Melvin Lux was born in Chadron, Neb., in 1921.
Mel came to White Sands in 1950 to join Land-Air after six years with the U.S. Coast Guard and four years at the University of Colorado where he earned a bachelor’s degree in electrical engineering.
At that time the range was set up to have government personnel manage and operate instrumentation south of U.S. Highway 70 and contractor personnel do the same thing north of the highway.
By 1952, Mel was supervising the company’s electronics group of 200 engineering and technical personnel in operating, maintaining and modifying electronic data collection systems and equipment. During these years, his group was also asked to integrate new instrumentation systems into the mix to improve data collection.
From 1965 to 1974, Mel served as the manager of Land-Air’s Instrumentation Department. His duties included directing almost 500 supervisory, technical, administrative, and support personnel. There is a long list of radars and trajectory measuring instrumentation that his team helped put on line at White Sands and Holloman Air Force Base. They also took their expertise on the road to places like Green River, Utah, for Athena and Pershing missions.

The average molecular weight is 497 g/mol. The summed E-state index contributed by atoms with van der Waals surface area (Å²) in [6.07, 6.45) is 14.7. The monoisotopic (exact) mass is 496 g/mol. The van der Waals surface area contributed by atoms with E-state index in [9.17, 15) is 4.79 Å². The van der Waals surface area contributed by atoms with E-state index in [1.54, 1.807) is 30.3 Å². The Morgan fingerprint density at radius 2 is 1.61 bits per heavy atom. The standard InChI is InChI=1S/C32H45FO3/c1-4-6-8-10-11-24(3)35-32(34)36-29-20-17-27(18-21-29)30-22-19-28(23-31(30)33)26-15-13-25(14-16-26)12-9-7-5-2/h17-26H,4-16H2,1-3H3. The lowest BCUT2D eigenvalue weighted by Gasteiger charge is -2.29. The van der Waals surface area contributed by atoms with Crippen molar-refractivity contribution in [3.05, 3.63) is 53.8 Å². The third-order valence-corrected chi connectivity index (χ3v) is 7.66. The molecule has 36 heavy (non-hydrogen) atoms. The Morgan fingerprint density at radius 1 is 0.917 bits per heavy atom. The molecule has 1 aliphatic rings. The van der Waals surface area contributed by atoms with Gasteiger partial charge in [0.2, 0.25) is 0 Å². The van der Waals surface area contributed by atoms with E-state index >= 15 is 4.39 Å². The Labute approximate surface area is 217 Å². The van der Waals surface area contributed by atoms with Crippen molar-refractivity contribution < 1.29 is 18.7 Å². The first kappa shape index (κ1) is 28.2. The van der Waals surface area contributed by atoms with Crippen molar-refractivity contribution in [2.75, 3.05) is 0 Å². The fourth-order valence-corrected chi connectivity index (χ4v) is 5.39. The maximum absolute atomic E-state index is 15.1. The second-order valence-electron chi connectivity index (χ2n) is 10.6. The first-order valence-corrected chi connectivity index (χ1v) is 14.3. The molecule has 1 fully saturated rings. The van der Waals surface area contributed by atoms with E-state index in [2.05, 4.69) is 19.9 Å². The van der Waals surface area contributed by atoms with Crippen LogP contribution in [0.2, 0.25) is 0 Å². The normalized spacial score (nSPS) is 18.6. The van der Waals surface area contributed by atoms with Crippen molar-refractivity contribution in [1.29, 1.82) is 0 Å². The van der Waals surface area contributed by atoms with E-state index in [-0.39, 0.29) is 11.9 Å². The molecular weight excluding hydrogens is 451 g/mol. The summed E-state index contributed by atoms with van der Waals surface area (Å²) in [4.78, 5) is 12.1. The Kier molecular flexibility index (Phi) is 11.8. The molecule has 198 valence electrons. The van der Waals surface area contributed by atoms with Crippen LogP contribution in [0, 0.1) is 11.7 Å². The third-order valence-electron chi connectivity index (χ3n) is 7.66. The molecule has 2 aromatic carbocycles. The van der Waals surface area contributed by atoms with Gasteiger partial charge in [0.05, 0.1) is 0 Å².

In 1974, Mel was made division manager of the Dynalectron Land-Air Division to provide program management of the White Sands data collection contract. During this period he was responsible for the start up of the new film processing facility on the main post. It was the largest film processing facility of any of the test ranges and was capable of processing both black and while and color film in 16, 35 and 70 millimeter formats.
Mel was promoted to Assistant Vice President of Dynalectron Corporation in 1979 and held this position until he retired in 1987.
During his 37-year career on White Sands and Holloman, Mel saw everything from V-2s and WAC Corporals to Pershing, Lance, Athena, Patriot and the Space Shuttle landing at Northrup Strip. His Hall of Fame nomination package states he “is the creator and father of the Land-Air attitude that is: “Whatever it takes, wherever it’s needed, for the good of the Range and DoD.”
Mel lives in Alamogordo with his wife Zumi.